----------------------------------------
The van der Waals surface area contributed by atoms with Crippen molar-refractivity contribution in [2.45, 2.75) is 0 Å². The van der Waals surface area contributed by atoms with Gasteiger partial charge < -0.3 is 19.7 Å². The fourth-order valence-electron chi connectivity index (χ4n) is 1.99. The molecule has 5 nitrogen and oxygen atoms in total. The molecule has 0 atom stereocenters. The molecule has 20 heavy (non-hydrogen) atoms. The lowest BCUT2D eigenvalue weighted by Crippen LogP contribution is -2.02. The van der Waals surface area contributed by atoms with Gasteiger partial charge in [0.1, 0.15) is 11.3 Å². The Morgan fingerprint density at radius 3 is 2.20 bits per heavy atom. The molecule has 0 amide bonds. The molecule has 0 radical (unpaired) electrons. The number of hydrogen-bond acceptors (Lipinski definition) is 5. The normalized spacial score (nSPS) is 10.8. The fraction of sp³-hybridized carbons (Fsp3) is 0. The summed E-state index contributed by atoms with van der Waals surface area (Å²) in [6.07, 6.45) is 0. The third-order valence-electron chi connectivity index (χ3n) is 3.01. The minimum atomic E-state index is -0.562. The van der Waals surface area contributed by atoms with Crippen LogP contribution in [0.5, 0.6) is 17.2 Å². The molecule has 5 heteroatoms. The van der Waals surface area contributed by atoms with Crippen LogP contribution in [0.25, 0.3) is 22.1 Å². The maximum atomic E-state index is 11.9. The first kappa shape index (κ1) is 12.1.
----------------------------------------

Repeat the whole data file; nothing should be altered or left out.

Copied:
The van der Waals surface area contributed by atoms with Crippen molar-refractivity contribution in [2.45, 2.75) is 0 Å². The van der Waals surface area contributed by atoms with Gasteiger partial charge < -0.3 is 19.7 Å². The fourth-order valence-electron chi connectivity index (χ4n) is 1.99. The molecule has 5 nitrogen and oxygen atoms in total. The molecule has 0 atom stereocenters. The molecule has 20 heavy (non-hydrogen) atoms. The lowest BCUT2D eigenvalue weighted by Crippen LogP contribution is -2.02. The van der Waals surface area contributed by atoms with Gasteiger partial charge in [0.1, 0.15) is 11.3 Å². The Morgan fingerprint density at radius 3 is 2.20 bits per heavy atom. The molecule has 0 amide bonds. The molecule has 0 radical (unpaired) electrons. The number of hydrogen-bond acceptors (Lipinski definition) is 5. The normalized spacial score (nSPS) is 10.8. The fraction of sp³-hybridized carbons (Fsp3) is 0. The summed E-state index contributed by atoms with van der Waals surface area (Å²) in [6.07, 6.45) is 0. The third-order valence-electron chi connectivity index (χ3n) is 3.01. The minimum atomic E-state index is -0.562. The van der Waals surface area contributed by atoms with Crippen LogP contribution in [0.5, 0.6) is 17.2 Å². The molecule has 5 heteroatoms. The van der Waals surface area contributed by atoms with Crippen LogP contribution in [0.25, 0.3) is 22.1 Å². The maximum atomic E-state index is 11.9. The first kappa shape index (κ1) is 12.1.